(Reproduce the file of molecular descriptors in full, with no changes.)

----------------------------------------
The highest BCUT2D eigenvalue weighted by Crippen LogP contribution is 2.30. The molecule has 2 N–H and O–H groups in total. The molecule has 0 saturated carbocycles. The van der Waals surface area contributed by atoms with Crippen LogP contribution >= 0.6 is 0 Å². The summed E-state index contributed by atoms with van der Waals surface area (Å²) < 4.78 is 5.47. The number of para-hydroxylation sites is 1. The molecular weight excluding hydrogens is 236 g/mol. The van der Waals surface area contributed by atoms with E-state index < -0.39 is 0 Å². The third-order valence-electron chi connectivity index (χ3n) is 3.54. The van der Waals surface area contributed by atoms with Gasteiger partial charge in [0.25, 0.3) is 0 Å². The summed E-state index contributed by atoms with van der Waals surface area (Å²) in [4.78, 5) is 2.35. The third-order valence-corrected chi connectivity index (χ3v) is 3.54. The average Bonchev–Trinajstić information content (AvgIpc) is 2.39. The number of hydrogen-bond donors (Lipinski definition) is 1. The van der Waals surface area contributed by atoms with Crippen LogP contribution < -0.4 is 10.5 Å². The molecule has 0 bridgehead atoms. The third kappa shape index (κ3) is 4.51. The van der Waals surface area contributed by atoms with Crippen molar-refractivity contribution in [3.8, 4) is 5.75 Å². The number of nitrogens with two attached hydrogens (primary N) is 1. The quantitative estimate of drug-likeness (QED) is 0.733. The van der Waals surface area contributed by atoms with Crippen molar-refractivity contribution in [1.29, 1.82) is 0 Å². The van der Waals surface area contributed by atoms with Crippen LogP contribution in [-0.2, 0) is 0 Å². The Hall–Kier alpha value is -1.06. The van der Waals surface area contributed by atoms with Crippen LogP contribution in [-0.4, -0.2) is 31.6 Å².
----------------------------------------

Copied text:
The highest BCUT2D eigenvalue weighted by Crippen LogP contribution is 2.30. The molecule has 2 N–H and O–H groups in total. The molecule has 0 saturated carbocycles. The van der Waals surface area contributed by atoms with Crippen LogP contribution >= 0.6 is 0 Å². The summed E-state index contributed by atoms with van der Waals surface area (Å²) < 4.78 is 5.47. The number of para-hydroxylation sites is 1. The molecular weight excluding hydrogens is 236 g/mol. The van der Waals surface area contributed by atoms with E-state index < -0.39 is 0 Å². The third-order valence-electron chi connectivity index (χ3n) is 3.54. The van der Waals surface area contributed by atoms with Gasteiger partial charge in [0.25, 0.3) is 0 Å². The summed E-state index contributed by atoms with van der Waals surface area (Å²) in [4.78, 5) is 2.35. The third-order valence-corrected chi connectivity index (χ3v) is 3.54. The average Bonchev–Trinajstić information content (AvgIpc) is 2.39. The number of hydrogen-bond donors (Lipinski definition) is 1. The van der Waals surface area contributed by atoms with Crippen LogP contribution < -0.4 is 10.5 Å². The molecule has 0 bridgehead atoms. The third kappa shape index (κ3) is 4.51. The van der Waals surface area contributed by atoms with Crippen molar-refractivity contribution in [3.8, 4) is 5.75 Å². The number of nitrogens with two attached hydrogens (primary N) is 1. The quantitative estimate of drug-likeness (QED) is 0.733. The van der Waals surface area contributed by atoms with Crippen molar-refractivity contribution in [1.29, 1.82) is 0 Å². The van der Waals surface area contributed by atoms with Crippen LogP contribution in [-0.2, 0) is 0 Å². The Hall–Kier alpha value is -1.06. The van der Waals surface area contributed by atoms with Crippen LogP contribution in [-0.4, -0.2) is 31.6 Å².